30 review for The Gilded Edge: Two Audacious Women and the Cyanide Love Triangle That Shook America

  1. 4 out of 5

    Michelle

    The Gilded Edge: Two Audacious Women and The Cyanide Love Triangle That Shook America (2021) written by Catherine Prendergast is a fascinating must read true historical account of the Bohemian literary culture in Carmel-by-the-Sea, California at the turn of the twentieth century. The lesser-known founder and poet, George (Robert) Sterling (1869-1926) never attained the status and fame he craved, as his friend’s Jack London and Upton Sinclair. Through meticulous study and research, the two women The Gilded Edge: Two Audacious Women and The Cyanide Love Triangle That Shook America (2021) written by Catherine Prendergast is a fascinating must read true historical account of the Bohemian literary culture in Carmel-by-the-Sea, California at the turn of the twentieth century. The lesser-known founder and poet, George (Robert) Sterling (1869-1926) never attained the status and fame he craved, as his friend’s Jack London and Upton Sinclair. Through meticulous study and research, the two women that loved Sterling: his wife, Caroline Rand Sterling (1872-1918) and the beautiful poet Nora Mae French (1881-1907) sacrificed their lives for Sterling’s art; this unfortunate yet common sacrifice is the focus of the book. The “suicide” death of French was featured in newspapers across the nation, but it was never fully investigated as a suspicious criminal case. All the scandalous details including funeral arrangements were handled by the Sterling’s, who actually used the tragedy to shamelessly promote their real estate business during press interviews. French’s writing and belongings were burned the day after her death. George, a notorious womanizer and hopeless alcoholic, often featured Nora as his muse in his published poetry, and carried an original handwritten poem by Nora until the day he died. Prendergast uncovered troves of previously unknown and deliberately concealed facts of Nora’s, Carrie’s and George’s Cyanide poisoning deaths and related events. Readers must decide, given the facts, if Carrie Sterling was a victim or villainess of her time when women artists and creatives downplayed their own gifts and talent to exclusively support promote their men: a socially engineered and expected practice in American culture with few opportunities for independent women. **With thanks to the Seattle Public Library.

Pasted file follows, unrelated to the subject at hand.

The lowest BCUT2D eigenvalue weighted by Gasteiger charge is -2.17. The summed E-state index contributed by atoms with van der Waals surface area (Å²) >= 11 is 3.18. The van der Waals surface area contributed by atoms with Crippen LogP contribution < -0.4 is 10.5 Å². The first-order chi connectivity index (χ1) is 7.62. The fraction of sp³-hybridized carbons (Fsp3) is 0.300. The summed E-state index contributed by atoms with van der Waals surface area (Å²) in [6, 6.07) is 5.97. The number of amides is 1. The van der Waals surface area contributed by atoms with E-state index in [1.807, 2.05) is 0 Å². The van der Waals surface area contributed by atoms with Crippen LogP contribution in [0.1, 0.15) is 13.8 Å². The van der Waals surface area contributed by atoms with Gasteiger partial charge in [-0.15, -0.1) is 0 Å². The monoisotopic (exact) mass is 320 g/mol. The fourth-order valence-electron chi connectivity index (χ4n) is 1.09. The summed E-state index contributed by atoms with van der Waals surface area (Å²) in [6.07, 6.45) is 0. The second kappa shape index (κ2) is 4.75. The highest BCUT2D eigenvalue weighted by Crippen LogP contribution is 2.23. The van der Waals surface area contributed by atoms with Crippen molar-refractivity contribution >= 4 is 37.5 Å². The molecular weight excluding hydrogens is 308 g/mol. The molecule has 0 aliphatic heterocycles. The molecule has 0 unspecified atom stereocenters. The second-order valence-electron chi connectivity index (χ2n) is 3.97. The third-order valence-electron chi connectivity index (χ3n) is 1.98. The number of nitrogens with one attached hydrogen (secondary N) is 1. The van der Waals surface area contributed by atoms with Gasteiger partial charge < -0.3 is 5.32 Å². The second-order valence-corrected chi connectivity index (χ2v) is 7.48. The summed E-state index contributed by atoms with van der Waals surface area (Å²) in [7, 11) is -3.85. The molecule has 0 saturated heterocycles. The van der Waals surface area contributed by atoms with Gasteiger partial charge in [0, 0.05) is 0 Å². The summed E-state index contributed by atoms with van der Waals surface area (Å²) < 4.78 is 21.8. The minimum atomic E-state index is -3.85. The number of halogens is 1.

2. 5 out of 5

    Jen

    I’m not sure if the title, salacious as it is, is quite accurate. It’s a love triangle that is merely speculated about and cyanide deaths that occurred years apart. But, I gave it the four stars for the choice of subject matter, detail of the rime period, and for the way the author sometimes inserts themselves at just the right moments. I always like when an author gives you a glimpse behind the curtain on their methods and true thoughts.

  3. 5 out of 5

    Monica

    This was a completely compelling book to read; I am in awe of how Prendergast took her extensive research and crafted such an engaging (and at times infuriating) story of women’s art and women’s lives trampled by men. It has me considering early twentieth century literature rather differently now. As well as the roots of west coast bohemian lifestyles.

  4. 5 out of 5

    LB